“It will be done the week after next,” Kee said.

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City, Resort St. owners meet


By Pat Caldwell

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A meeting Thursday at Baker City Hall between City Manager Mike Kee and members of the Resort Street Project Committee generated debate and questions and, perhaps, a way forward.

Members of the committee — property owners Randy Daugherty and Tabor Clarke — met with Kee, city Finance Director Jeanie Dexter and City Councilor Dennis Dorrah to discuss the issue of property tax assessments connected to the Resort Street Local Improvement District (LID).

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Local students earn awards in essay, art and speech contest


By Chris Collins

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Baker City students earned top  honors displaying their writing, speaking and artistic abilities around the theme “Value Life, Beginning to End,” in a recent Oregon Right to Life contest.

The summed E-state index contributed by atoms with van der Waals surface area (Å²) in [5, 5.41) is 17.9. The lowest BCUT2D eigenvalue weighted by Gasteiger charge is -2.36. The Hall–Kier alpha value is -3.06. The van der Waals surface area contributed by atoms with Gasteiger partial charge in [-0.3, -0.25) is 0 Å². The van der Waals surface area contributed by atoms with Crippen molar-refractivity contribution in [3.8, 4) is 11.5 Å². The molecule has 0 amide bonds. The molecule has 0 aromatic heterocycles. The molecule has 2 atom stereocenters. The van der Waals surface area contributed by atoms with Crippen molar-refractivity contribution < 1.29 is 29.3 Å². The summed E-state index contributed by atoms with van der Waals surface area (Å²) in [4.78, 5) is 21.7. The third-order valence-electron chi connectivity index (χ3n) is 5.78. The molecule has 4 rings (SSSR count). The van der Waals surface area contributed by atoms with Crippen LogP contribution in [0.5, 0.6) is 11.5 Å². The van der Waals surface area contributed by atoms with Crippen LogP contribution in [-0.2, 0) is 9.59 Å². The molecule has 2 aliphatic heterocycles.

Seven of the first-place winners attend Harvest Christian Academy.

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Collared wolf from Snake River pack comes to Baker County


By Jayson Jacoby

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A male wolf from the Snake River pack moved into northern Baker County near Medical Springs on Sunday night and was still in that area Tuesday afternoon.

The wolf, designated OR-18, is an adult male, said Brian Ratliff, district wildlife biologist at the Oregon Department of Fish and Wildlife’s Baker City office.

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Foiled on the Freeway


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Oregon State Police photo Two people died in a multi-vehicle crash Sunday evening on Interstate 84 about 10 miles east of Pendleton. The crash resulted in the freeway’s westbound lanes being closed between Ontario and Pendleton for about 19 hours.